The Big Guy did big things on September 11:
I found Derf's comic ["The City," October 18] interesting in a couple of ways. For one, I agree that the steel-girder cross was a bit hyped by the media, but I am sure some found it comforting. Derf's main question is: Where was God on September 11? That is an easy question to answer. God was working overtime that day.
He was trying to discourage anyone from taking those flights. Those four flights together had the capacity to carry more than 1,000 passengers, but only 266 were aboard all four planes. He was on four commercial flights, giving terrified passengers the ability to stay calm. Not one of the family members who were called by a loved one from one of those hijacked planes said that passengers were screaming in the background. On one of the flights, God was giving strength to passengers who were overtaking the hijackers.
He was busy trying to create obstacles for employees at the World Trade Center on their way to work. After all, only 20,000 were at the towers when the first plane hit. Since the buildings held over 50,000 workers, this was a miracle in itself. How many people who worked at the World Trade Center told the media that they were late for work?
He was holding up two 110-story buildings so that two-thirds of the workers could get out. I was amazed that the top of the towers didn't topple when the jets crashed. And when they did fall, they fell inward. God didn't allow them to topple over, which would have cost many more lives.
He still isn't finished, though. Just what kind of message is God sending? Derf asks. God's message is simple: "I have given you the important gift of free will. Please use it to make your world a better place."
Pukka's loving her moment of fame:
Just wanted to tell you how much Pukka, Margaret, and I enjoyed the article about our year in paradise that appears in the October 25 issue ["Pukka in Paradise"]. We are Bay Village types, and when the idea of a piece about us in Cleveland Scene was first floated, I was not sure it would be an appropriate fit. But the article was well written, and we (especially Pukka) are very pleased. This demonstrates your ability to produce a newspaper that appeals to a wide spectrum of readers. The only problem I am having with all of this is that the damn cat is getting all the publicity.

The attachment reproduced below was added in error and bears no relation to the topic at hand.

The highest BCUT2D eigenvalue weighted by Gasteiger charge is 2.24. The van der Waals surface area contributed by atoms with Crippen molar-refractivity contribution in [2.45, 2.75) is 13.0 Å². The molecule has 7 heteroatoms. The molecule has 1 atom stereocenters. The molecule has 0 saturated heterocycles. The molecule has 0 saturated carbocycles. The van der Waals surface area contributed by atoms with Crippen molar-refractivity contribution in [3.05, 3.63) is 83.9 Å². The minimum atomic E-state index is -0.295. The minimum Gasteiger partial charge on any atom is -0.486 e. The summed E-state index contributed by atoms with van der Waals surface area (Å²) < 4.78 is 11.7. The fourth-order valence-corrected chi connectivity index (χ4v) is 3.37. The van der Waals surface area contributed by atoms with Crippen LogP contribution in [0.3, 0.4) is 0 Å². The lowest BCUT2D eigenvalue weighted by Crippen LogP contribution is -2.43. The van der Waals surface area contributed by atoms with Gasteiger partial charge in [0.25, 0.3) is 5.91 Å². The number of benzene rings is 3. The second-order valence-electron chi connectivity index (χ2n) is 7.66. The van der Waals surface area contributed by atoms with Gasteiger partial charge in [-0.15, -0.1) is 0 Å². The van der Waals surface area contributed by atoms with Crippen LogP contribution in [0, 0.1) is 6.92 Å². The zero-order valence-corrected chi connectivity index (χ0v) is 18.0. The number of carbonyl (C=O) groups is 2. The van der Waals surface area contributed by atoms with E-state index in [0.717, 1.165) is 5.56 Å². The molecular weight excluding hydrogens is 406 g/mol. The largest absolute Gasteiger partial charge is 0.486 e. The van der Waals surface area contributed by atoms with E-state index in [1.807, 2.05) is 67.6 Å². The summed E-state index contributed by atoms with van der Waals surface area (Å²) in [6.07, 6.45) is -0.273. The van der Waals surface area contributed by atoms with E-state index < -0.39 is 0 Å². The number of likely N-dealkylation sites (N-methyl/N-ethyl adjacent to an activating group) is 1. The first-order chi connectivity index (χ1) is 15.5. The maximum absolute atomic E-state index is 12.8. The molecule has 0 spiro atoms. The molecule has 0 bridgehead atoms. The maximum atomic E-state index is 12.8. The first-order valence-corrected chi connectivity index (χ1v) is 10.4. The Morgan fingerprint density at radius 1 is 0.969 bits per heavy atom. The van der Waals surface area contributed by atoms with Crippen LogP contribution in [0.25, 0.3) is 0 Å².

If your church won't change, change your church:
I was enormously impressed with Greg Tucker's letter "Church is not the place for comfort," about the matter of religion and the gay lifestyle, in your November 1 issue. [Tucker's letter was in response to "Hell to Pay," October 4.] While I am not personally sympathetic to their attitudes, I do recognize that some religions are not responsive to social change, holding on to what they see as everlasting truths. Many religions, including most of those called "liberal," take societal changes into account. They base their changes on the principle that new interpretation or new insight on old issues is possible. But some religious groups deny the validity of such activity. For example, some Amish people accept change in society, but many reject the influence of modern society.
I am not going to argue with any of them. But I applaud Mr. Tucker for pointing out that, for those people who do not accept modification, reconciliation of their religious beliefs and homosexuality is impossible. I recommend that religiously inclined persons who are gay move to a religious group that does bend with the times. By the way, Mr. Tucker, I think that Jesus would want sinners to feel comfortable in God's house. Wasn't he strongly in favor of forgiveness? None of us is perfect. There are two groups: sinners who know they have sinned and those who don't.
Dr. Myron Stern
Try finding some off-color stories:
I hate to say it, but your paper is so racist. Just about every time I pick up your magazine, there, on the front cover, is some poor black man, woman, or child down on his luck. And "Unfortunate Son" [November 8]: Oh, poor little black boy. Report on something else for a change. Stop exploiting black people. Please.
But Putre's more pleasant in person:
I read the Cavs article you wrote ["Bad News Cavs," November 8]. You're a funny guy, and your name is more pleasant to look at in giant letters than Laura Putre's. Welcome, and keep up the good work.